You can also see this play out in presidential approval ratings. Until the last decade, it was normal for popular opinion of presidents to swing wildly. Obama ranged from 69 percent after his historic election down to 38 percent. George Bush had a sky-high 90 percent approval in the year after 9/11 and came crashing down to 29 percent as he stumbled out of office. Ronald Reagan had a gap of 33 points between his high and low, Jimmy Carter 47. But Donald Trump remained stuck during his presidency in a relatively narrow 15-point range between 49 and 35 percent, while Biden has ranged only 19 points from 57 to 38.
But calcification comes from changes not only in popular opinion but in parties’ ability to get people with those opinions out to vote. A major cause of the old midterm backlash was the fluctuations in voter turnout between the party in and out of power. But the last two midterms have seen a sharp increase in voter turnout on both sides. Voter participation is a good thing, but this increase seems to be due less to satisfaction with politicians (see again Biden’s low approval ratings) and more to the parties’ (and their media proxies at Fox and MSNBC) success in making party identification a core part of people’s cultural and regional identity.
What’s truly odd about the static results of recent elections is that voters themselves aren’t actually calcified. As many news stories have noted, millions have changed affiliations in recent years, with Democrats attracting more with college education and Republicans attracting more blue-collar men. Some of the analysis is wildly off — such as labeling Democrats “the party of upscale voters” and Republicans “a multiracial coalition of working-class voters” — when in fact most low-income voters and people of color continue to vote Democrat. Nonetheless, millions of voters have changed affiliation in both directions since Donald Trump’s election, so why has the overall margin between the two parties remained paper thin?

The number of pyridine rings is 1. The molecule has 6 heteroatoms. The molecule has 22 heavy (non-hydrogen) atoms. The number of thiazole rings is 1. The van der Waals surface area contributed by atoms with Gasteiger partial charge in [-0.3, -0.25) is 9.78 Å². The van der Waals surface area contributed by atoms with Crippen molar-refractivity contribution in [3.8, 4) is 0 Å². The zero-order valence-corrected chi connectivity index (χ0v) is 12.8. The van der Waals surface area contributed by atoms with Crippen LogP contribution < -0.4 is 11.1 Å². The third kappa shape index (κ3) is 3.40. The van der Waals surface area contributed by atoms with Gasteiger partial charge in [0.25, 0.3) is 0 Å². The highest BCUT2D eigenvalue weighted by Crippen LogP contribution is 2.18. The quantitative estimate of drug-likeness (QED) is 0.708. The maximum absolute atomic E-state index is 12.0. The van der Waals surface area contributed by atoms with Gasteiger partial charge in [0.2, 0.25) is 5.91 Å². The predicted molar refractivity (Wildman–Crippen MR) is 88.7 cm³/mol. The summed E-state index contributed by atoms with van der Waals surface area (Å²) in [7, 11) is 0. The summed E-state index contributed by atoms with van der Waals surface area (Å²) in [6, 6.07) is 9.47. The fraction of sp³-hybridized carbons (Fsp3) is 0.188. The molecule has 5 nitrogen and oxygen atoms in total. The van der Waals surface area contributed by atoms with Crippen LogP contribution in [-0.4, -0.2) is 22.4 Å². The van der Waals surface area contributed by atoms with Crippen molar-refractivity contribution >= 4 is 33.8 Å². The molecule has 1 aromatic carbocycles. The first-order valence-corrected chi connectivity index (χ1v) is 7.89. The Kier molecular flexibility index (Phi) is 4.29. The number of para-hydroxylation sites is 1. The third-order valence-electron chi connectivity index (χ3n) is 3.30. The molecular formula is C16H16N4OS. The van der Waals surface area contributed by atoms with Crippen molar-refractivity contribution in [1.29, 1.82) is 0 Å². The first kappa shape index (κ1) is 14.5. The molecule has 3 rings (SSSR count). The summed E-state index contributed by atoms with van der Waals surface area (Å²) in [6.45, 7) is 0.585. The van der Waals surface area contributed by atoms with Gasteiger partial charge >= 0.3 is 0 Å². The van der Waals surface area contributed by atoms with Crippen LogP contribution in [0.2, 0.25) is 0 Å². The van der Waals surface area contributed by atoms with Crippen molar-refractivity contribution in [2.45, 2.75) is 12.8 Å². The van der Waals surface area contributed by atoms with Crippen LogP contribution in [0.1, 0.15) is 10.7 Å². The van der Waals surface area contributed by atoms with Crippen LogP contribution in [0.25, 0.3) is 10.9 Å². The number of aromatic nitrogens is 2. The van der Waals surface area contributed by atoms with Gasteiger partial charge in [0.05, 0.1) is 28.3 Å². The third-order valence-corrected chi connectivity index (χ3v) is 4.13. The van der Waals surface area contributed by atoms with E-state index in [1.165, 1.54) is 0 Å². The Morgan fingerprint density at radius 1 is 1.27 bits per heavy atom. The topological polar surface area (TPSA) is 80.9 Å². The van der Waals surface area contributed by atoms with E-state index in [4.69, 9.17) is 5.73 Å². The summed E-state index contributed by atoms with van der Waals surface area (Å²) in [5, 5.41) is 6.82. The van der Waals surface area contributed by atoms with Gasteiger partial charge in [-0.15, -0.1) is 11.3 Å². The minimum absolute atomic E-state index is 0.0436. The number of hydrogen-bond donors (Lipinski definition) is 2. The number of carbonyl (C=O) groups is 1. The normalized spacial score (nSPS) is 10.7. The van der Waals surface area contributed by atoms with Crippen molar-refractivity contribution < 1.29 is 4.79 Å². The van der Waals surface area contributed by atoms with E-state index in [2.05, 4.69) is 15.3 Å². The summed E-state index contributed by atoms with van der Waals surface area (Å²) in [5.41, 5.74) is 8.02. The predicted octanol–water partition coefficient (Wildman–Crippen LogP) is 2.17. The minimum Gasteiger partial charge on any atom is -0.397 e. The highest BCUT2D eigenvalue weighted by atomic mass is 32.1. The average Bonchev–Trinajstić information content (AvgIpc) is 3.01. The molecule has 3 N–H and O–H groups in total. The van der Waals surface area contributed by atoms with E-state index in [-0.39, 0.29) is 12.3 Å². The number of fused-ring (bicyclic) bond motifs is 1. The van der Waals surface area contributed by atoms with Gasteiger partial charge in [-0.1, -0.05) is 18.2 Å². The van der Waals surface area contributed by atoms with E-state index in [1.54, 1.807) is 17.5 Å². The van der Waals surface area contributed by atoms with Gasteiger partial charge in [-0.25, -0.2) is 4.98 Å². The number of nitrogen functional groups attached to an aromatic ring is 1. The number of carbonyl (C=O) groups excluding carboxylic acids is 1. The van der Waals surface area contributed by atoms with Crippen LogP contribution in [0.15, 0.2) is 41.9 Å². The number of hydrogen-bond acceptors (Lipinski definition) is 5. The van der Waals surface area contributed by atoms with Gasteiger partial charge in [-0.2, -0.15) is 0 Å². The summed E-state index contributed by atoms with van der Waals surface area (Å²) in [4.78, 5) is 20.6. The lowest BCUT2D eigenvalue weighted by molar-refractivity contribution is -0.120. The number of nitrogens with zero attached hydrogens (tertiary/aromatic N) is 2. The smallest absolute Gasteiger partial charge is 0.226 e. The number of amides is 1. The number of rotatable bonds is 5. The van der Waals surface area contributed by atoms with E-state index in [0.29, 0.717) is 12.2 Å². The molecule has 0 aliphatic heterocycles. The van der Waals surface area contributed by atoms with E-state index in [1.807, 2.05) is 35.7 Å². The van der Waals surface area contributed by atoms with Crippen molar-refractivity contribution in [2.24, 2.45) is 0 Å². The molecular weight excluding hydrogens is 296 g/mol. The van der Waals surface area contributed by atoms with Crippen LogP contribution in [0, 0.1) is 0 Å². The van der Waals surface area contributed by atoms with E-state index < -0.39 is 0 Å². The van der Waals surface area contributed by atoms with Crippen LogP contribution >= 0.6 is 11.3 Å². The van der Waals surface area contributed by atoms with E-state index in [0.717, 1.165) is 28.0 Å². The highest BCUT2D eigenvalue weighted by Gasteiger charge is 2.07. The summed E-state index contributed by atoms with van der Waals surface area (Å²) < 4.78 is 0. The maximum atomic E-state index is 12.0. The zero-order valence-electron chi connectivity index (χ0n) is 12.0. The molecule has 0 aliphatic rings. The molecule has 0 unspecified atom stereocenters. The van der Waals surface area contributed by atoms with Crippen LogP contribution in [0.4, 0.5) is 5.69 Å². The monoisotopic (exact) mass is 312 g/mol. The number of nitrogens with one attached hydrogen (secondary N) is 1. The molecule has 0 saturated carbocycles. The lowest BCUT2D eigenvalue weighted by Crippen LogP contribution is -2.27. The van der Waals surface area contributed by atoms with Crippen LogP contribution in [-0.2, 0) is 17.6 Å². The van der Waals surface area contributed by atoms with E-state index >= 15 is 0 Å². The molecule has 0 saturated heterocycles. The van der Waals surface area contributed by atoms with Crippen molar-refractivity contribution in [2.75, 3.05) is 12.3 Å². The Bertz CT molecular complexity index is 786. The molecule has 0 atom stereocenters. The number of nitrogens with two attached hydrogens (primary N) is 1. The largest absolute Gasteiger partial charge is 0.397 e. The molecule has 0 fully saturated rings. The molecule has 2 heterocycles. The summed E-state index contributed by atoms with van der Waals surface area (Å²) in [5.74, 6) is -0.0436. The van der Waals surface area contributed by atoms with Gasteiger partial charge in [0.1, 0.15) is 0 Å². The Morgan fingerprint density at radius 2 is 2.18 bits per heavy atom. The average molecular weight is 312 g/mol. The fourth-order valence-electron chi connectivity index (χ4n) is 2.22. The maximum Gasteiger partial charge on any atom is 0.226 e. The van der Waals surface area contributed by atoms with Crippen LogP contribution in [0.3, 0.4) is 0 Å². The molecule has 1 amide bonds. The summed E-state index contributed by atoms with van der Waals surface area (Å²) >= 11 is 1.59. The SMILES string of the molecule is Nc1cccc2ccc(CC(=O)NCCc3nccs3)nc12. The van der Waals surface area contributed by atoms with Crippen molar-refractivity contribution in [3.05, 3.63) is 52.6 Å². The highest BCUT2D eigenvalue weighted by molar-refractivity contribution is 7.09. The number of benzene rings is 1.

The ongoing even split in the electorate is a historical oddity with many factors, but one factor that should get more attention is the tensions that exist not among voters but within each party. For Democrats, that conflict is between a voting base that is increasingly left wing and a funding base of mega donors who want their politicians to reassure them that nothing will fundamentally change. Republicans are pulled into unpopular positions by their motley array of far right donors and demagogues, but then face the need to get close enough to a majority to be within stealing distance. Perhaps our ongoing 50/50 stalemate is in part the result of both parties having ever more sophisticated voter data and predictive tools that are allowing them to perfect their ability to serve unpopular agendas while remaining within striking distance of a bare majority.
In any case, this stagnation has resulted in staving off a full Republican sweep, but we need a lot more than preservation of the status quo. While the two parties remain locked in stalemate, there are many critical fights over the next two years: reviving the Green New Deal, abortion rights, ballot initiatives, unionization struggles at Starbucks and Amazon, defeating the fascistic campaign against trans youth, and more.
These campaigns, which will surely include many of the impressive numbers of socialists who won on election night, can be a path towards actual victories, rather than our present state of political stagnation.